Technical Support. This type of support would be provided in response to unanticipated mission-specific technical requirements that are beyond the capability of the MAGTF. Examples include unforeseen enemy technical capabilities, communications limitations or anomalies, environmental encumbrances, or the development of technical deficiency trends in fielded equipment.

Materiel. These are mission-specific items necessary to augment the MAGTF commander’s capability to equip, operate, maintain and support MAGTF activities. These items may include additional medical capabilities, environmentally tailored support equipment, or other assets in support of unique mission requirements. Materials could be obtained through government channels, business entities, or even NGOs.

In addition to providing the MAGTF commander with the ability to deal with crises in realtime, reach-back must evolve into a future-oriented, anticipatory art. The ability to focus our national power upon the crisis of the moment is important, yet we must strive for the development of predictive, indepth analytic capabilities that capitalize on reach-back. As a long-term objective, reach-back must offer opportunities to reduce the incidence of conflict; or preferably, to avoid it altogether. By providing the forward deployed commander with resources that enable the ability to anticipate and influence the development of a situation, he will then possess the means to apply proactive, preemptive solutions in the incipient phases of a crisis. The key is to develop options to physical intervention that will defuse potentially hostile situations before conflict erupts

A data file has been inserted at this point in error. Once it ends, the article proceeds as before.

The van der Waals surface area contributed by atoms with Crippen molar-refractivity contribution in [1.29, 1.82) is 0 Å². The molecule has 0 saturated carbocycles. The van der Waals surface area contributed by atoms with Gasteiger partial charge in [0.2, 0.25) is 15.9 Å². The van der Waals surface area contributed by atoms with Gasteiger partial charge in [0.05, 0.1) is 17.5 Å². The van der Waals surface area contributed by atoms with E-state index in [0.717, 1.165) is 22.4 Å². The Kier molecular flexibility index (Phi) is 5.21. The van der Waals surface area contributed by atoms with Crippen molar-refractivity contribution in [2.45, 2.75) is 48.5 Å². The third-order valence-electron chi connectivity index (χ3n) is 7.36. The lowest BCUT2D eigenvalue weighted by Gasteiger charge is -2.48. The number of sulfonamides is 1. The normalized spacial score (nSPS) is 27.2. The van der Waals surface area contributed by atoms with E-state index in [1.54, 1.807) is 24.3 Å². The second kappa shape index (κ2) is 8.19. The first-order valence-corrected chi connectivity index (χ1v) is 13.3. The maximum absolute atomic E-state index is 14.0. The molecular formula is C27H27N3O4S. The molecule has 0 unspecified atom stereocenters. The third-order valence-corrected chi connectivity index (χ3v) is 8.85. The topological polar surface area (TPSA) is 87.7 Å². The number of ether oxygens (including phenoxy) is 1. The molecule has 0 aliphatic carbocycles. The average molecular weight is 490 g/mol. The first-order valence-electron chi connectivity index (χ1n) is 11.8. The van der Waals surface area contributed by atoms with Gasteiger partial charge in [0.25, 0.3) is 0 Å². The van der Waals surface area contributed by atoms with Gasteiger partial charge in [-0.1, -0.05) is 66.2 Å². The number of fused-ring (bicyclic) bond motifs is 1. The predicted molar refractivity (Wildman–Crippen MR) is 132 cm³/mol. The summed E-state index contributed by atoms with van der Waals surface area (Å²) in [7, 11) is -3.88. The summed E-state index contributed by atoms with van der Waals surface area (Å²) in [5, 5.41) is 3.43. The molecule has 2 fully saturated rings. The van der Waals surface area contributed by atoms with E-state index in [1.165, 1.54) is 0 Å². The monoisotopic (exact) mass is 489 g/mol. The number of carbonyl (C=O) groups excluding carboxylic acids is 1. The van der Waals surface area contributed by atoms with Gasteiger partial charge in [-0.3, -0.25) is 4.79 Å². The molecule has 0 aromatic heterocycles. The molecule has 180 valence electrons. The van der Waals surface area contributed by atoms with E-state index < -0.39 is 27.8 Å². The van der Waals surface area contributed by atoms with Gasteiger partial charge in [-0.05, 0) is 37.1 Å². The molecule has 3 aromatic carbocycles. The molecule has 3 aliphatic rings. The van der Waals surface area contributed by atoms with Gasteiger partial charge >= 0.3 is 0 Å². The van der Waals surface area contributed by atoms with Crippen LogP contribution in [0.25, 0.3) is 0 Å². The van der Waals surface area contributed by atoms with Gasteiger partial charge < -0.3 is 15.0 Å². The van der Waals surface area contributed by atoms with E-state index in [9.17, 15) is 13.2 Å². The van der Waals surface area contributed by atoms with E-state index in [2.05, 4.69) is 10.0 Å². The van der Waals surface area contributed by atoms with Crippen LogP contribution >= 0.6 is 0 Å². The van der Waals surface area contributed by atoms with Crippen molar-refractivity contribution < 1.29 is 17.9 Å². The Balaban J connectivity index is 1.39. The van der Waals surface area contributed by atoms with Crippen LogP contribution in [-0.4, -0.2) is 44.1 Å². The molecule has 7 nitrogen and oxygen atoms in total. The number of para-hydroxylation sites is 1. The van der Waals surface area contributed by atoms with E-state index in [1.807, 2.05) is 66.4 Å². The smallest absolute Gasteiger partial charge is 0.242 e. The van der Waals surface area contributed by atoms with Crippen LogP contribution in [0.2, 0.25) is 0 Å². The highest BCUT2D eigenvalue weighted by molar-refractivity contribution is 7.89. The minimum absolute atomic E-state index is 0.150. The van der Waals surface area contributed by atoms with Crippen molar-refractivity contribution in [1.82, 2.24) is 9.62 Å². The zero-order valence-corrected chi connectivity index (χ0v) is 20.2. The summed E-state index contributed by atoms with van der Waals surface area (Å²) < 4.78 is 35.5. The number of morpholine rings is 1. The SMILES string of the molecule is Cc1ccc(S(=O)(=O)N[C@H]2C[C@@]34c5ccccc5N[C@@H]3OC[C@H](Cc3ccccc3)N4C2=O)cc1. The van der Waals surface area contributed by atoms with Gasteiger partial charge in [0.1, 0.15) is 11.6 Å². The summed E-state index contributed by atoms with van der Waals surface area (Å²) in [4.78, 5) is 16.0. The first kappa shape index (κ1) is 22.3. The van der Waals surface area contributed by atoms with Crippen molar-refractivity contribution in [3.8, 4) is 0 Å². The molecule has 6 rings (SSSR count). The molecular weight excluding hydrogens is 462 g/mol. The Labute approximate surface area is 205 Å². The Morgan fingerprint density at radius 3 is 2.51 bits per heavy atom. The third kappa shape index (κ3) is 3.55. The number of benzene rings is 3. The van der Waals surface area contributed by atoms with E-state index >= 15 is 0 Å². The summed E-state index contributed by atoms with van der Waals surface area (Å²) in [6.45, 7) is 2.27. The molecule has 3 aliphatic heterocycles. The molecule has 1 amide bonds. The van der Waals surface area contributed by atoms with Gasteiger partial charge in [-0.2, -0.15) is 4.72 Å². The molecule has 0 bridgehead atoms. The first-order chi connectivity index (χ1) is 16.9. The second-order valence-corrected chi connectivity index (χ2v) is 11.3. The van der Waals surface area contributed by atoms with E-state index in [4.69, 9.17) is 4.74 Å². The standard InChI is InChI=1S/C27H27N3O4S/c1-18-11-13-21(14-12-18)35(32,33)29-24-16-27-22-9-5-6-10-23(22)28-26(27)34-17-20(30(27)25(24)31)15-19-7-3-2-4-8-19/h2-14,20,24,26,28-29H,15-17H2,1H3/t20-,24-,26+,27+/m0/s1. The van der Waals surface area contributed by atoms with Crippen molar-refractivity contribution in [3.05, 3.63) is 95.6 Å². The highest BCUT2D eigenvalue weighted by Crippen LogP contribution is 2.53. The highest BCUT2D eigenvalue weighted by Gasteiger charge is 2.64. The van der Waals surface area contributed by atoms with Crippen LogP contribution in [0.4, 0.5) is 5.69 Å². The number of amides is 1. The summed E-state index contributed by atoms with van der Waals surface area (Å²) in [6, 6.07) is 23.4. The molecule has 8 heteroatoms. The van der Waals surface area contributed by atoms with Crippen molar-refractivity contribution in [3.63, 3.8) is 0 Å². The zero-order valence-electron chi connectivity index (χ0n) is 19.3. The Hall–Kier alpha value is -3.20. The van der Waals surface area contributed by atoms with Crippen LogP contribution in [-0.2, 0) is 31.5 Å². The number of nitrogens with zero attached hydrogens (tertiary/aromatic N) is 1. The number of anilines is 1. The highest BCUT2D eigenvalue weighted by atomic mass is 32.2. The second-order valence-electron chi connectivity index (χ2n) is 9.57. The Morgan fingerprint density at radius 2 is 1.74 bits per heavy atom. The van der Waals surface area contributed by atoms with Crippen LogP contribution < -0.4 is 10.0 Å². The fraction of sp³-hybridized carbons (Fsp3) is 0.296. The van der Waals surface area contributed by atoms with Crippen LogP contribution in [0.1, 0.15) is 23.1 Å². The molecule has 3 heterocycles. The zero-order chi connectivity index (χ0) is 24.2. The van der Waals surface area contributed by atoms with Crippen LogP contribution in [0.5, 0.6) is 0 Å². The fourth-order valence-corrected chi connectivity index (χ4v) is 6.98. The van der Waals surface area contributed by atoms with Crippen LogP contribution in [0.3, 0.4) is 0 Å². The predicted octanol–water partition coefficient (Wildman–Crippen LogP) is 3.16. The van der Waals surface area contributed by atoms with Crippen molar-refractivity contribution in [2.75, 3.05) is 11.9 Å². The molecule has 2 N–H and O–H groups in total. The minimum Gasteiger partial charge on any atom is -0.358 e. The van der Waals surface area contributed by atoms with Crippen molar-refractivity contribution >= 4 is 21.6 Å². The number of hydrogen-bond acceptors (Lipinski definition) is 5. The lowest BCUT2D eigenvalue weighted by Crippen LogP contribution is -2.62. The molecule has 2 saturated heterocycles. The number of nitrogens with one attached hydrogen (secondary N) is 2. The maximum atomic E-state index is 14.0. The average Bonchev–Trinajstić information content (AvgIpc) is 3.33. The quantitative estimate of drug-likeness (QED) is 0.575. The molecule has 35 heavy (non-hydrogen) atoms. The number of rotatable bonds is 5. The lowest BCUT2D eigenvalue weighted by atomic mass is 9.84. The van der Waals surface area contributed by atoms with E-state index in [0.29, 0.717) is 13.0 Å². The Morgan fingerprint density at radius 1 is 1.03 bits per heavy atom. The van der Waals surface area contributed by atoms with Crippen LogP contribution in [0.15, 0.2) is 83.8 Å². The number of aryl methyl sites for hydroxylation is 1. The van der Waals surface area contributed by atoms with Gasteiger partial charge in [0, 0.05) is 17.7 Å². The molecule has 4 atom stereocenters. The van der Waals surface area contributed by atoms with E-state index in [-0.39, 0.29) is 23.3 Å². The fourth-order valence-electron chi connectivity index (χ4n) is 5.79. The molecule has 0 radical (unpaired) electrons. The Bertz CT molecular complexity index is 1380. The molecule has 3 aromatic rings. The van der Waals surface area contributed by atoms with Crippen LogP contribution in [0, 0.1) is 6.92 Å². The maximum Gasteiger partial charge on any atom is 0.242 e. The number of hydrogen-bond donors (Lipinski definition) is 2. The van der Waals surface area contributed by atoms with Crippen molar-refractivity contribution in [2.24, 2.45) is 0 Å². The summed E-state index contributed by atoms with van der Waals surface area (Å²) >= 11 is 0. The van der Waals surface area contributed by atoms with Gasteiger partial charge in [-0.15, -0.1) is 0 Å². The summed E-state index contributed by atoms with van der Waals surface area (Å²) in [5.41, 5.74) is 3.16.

Supports Operational Maneuver From the Sea (OMFTS)

OMFTS is the fundamental, overarching warfighting concept which serves as the foundation for future Marine Corps required operational capabilities. It describes the union of maneuver warfare and amphibious warfare through the application of maneuver warfare principles and the exploitation of technological advances. OMiTS addresses use of the sea as maneuver space and as a force protection measure.

Comprehensive command and coordination capabilities must support the peculiar requirements and new demands imposed by the future amphibious operations envisioned in OMFTS. First, lines will strike from beyond the visible horizon at sea, with tactical unit commanders at the most junior levels maneuvering their respective forces throughout the attack, both at sea and ashore. Second, the landing force will not pause to establish a lodgment or beachhead as in past amphibious operations. Instead, tactical elements will continue maneuvering to strike at objectives located well inland. Third, the landing force will sea-base fires, logistics, and major command elements. Seabasing enhances force protection for headquarters and support units by reducing their direct exposure to enemy ground action or environmental threats found ashore. Concomitantly, it provides for increased operational tempo by freeing the landing force to maneuver without the encumbrance of protecting a vulnerable support “tail.” Additionally, a smaller landing force footprint ashore results in a reduced logistics burden, allowing more focused support to maneuver units striking towards their objectives.